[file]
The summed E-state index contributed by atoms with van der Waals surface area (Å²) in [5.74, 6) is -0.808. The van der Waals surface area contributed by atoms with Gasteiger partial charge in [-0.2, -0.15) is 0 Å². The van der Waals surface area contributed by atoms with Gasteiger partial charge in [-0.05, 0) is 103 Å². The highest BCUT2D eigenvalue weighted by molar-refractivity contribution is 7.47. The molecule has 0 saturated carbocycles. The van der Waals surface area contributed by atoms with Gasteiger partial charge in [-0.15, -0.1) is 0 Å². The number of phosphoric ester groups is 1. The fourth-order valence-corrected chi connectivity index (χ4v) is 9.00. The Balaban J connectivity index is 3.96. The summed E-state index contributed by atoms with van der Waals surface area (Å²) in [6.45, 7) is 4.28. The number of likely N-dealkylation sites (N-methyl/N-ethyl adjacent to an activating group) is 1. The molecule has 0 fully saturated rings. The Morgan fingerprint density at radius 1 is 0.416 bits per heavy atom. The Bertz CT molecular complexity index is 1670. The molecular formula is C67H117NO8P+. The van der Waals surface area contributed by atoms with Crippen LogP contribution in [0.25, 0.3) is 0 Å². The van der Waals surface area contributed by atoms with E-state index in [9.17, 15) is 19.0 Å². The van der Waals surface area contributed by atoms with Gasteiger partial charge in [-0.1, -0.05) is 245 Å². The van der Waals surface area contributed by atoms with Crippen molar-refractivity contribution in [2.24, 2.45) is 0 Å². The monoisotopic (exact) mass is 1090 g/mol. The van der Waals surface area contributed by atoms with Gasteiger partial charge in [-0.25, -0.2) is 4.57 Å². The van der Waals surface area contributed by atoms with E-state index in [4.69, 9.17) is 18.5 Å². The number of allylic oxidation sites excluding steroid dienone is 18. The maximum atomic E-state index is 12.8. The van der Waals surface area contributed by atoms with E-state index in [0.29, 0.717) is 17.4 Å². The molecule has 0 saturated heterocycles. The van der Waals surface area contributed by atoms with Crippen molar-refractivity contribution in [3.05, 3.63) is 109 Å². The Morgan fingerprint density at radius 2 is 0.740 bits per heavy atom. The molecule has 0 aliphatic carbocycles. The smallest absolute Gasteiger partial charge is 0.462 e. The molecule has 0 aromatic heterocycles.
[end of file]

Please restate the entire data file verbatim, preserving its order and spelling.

The summed E-state index contributed by atoms with van der Waals surface area (Å²) in [5.74, 6) is -0.808. The van der Waals surface area contributed by atoms with Gasteiger partial charge in [-0.2, -0.15) is 0 Å². The van der Waals surface area contributed by atoms with Gasteiger partial charge in [-0.05, 0) is 103 Å². The highest BCUT2D eigenvalue weighted by molar-refractivity contribution is 7.47. The molecule has 0 saturated carbocycles. The van der Waals surface area contributed by atoms with Gasteiger partial charge in [-0.15, -0.1) is 0 Å². The number of phosphoric ester groups is 1. The fourth-order valence-corrected chi connectivity index (χ4v) is 9.00. The Balaban J connectivity index is 3.96. The summed E-state index contributed by atoms with van der Waals surface area (Å²) in [6.45, 7) is 4.28. The number of likely N-dealkylation sites (N-methyl/N-ethyl adjacent to an activating group) is 1. The molecule has 0 fully saturated rings. The Morgan fingerprint density at radius 1 is 0.416 bits per heavy atom. The Bertz CT molecular complexity index is 1670. The molecular formula is C67H117NO8P+. The van der Waals surface area contributed by atoms with Crippen LogP contribution in [0.25, 0.3) is 0 Å². The van der Waals surface area contributed by atoms with E-state index in [9.17, 15) is 19.0 Å². The van der Waals surface area contributed by atoms with Gasteiger partial charge in [-0.1, -0.05) is 245 Å². The van der Waals surface area contributed by atoms with Crippen molar-refractivity contribution in [2.24, 2.45) is 0 Å². The monoisotopic (exact) mass is 1090 g/mol. The van der Waals surface area contributed by atoms with Gasteiger partial charge in [-0.25, -0.2) is 4.57 Å². The van der Waals surface area contributed by atoms with E-state index in [4.69, 9.17) is 18.5 Å². The number of allylic oxidation sites excluding steroid dienone is 18. The maximum atomic E-state index is 12.8. The van der Waals surface area contributed by atoms with E-state index in [0.29, 0.717) is 17.4 Å². The molecule has 0 saturated heterocycles. The van der Waals surface area contributed by atoms with Crippen molar-refractivity contribution in [3.05, 3.63) is 109 Å². The Morgan fingerprint density at radius 2 is 0.740 bits per heavy atom. The molecule has 0 aliphatic carbocycles. The smallest absolute Gasteiger partial charge is 0.462 e. The molecule has 0 aromatic heterocycles.